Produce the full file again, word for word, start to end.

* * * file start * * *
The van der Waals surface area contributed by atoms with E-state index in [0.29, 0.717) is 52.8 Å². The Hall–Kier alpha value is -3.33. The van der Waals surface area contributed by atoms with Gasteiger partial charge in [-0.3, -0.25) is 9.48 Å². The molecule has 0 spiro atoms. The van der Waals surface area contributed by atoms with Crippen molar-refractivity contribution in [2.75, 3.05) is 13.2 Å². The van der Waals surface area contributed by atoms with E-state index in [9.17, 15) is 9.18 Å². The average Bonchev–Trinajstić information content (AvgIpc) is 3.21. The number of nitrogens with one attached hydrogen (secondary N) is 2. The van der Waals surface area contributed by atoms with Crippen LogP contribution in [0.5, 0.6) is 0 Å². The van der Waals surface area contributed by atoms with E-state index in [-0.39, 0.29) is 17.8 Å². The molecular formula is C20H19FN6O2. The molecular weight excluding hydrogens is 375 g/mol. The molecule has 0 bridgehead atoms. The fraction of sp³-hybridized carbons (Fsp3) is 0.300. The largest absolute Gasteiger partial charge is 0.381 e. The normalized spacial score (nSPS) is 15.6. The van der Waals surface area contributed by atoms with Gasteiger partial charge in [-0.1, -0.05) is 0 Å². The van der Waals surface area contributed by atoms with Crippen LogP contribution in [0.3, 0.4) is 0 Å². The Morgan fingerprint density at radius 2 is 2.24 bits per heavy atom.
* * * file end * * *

The van der Waals surface area contributed by atoms with E-state index in [0.29, 0.717) is 52.8 Å². The Hall–Kier alpha value is -3.33. The van der Waals surface area contributed by atoms with Gasteiger partial charge in [-0.3, -0.25) is 9.48 Å². The molecule has 0 spiro atoms. The van der Waals surface area contributed by atoms with Crippen molar-refractivity contribution in [2.75, 3.05) is 13.2 Å². The van der Waals surface area contributed by atoms with E-state index in [9.17, 15) is 9.18 Å². The average Bonchev–Trinajstić information content (AvgIpc) is 3.21. The number of nitrogens with one attached hydrogen (secondary N) is 2. The van der Waals surface area contributed by atoms with Crippen LogP contribution in [0.5, 0.6) is 0 Å². The van der Waals surface area contributed by atoms with E-state index in [-0.39, 0.29) is 17.8 Å². The molecular formula is C20H19FN6O2. The molecular weight excluding hydrogens is 375 g/mol. The molecule has 0 bridgehead atoms. The fraction of sp³-hybridized carbons (Fsp3) is 0.300. The largest absolute Gasteiger partial charge is 0.381 e. The normalized spacial score (nSPS) is 15.6. The van der Waals surface area contributed by atoms with Gasteiger partial charge in [-0.1, -0.05) is 0 Å². The van der Waals surface area contributed by atoms with Crippen LogP contribution in [0.3, 0.4) is 0 Å². The Morgan fingerprint density at radius 2 is 2.24 bits per heavy atom.